Cyclic direct shear behaviors of frozen soil-structure interface under constant normal stiffness condition

Document Type

Journal Article




Faculty of Health, Engineering and Science


School of Engineering




Zhao L., Yang P., Wang J.G., Zhang L.-C. (2014). Cyclic direct shear behaviors of frozen soil-structure interface under constant normal stiffness condition. Cold Regions Science and Technology, 102, 52-62. Available here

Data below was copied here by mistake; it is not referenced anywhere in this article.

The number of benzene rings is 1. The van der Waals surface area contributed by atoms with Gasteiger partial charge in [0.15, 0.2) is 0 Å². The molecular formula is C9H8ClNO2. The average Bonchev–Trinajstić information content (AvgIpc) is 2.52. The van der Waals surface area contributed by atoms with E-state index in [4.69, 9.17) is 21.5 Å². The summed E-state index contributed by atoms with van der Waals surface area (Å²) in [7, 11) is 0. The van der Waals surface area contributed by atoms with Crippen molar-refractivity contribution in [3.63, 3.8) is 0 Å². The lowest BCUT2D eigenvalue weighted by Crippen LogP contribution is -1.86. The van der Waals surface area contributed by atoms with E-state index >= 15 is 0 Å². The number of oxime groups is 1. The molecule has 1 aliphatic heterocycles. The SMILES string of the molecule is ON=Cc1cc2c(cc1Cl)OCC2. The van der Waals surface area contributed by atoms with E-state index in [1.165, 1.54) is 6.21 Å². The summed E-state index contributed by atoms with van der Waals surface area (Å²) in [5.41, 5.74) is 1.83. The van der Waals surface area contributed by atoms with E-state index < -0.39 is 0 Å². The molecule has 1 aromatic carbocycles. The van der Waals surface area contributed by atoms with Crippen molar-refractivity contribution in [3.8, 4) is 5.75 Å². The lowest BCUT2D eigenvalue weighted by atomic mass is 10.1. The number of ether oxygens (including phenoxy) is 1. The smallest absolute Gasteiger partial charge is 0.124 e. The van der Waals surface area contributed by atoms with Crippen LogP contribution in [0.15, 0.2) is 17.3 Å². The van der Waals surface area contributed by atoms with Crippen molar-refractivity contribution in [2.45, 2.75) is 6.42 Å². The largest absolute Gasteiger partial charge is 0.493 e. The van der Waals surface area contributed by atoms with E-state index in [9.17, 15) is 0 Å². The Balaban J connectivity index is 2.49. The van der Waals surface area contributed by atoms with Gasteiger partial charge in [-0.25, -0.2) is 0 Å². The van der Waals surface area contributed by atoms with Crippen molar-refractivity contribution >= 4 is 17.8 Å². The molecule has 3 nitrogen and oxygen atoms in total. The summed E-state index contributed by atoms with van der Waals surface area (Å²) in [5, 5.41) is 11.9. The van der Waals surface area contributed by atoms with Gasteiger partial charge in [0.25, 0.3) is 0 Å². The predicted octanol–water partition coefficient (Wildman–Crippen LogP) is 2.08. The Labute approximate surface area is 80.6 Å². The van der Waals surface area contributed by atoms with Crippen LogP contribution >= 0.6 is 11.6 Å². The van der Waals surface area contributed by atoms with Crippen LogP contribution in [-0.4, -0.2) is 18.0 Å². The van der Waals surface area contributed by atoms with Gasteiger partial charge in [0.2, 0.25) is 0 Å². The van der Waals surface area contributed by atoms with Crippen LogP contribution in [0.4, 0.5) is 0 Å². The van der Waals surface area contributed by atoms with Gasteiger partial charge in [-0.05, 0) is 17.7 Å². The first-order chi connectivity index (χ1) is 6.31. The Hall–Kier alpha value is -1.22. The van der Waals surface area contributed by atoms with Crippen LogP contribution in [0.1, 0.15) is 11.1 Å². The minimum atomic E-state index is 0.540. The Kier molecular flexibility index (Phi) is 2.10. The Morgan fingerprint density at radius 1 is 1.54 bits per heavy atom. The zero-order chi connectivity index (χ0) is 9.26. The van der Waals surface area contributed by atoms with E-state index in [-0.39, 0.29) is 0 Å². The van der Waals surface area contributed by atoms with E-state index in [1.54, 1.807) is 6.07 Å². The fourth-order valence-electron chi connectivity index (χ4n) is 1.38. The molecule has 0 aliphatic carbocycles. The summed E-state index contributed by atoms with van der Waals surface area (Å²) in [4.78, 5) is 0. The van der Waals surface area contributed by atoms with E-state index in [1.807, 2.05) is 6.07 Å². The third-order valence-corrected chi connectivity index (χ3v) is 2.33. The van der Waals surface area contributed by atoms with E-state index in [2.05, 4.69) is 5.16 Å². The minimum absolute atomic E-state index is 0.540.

The frozen soil-structure interface is the key connecting component between structures and the soil in the permafrost regions. The soil-structure interface is usually subjected to seismic or wind loadings; consequently the cyclic shear properties of the interface are the key parameters of concern when considering the safety and durability of the structures in these permafrost regions. In this paper we present the results of measuring and analyzing the cyclic shear properties of an artificially frozen soil-structure interface; the experimental work being conducted on our self-developed, large-scale multi-functional direct shear apparatus (DDJ-1). These direct shear tests were conducted under conditions of constant normal stiffness, having a specific initial value for normal stresses (either 300, 500, or 700. kPa), and at a constant frozen temperature (i.e. -. 6, -. 10, or -. 14. °C) or a rising temperature (from -. 14. °C to -. 2. °C). Their cyclic shear stress and normal displacement were measured in 30. cycles for each of the constant frozen temperature settings, and in 13.25. cycles for the rising temperature. These test results show that: (1) The maximum shear stress is observed in the first cycle. This maximum shear stress is higher for lower frozen temperature and higher initial normal stress. Furthermore, the internal friction angle of the frozen soil-structure interface decreases with shear cycle and higher frozen temperature. (2) Under constant frozen temperature, the rates of increase of the normal displacement and normal stress slow down with cyclic loading time. However, these rates of increase are fast at the beginning, slow down, and then speed up again under the rising temperature. (3) The reversible normal displacement, expressed by the peak-to-trough distance of normal displacement, linearly increases with the initial normal stress when the frozen temperature is constant.



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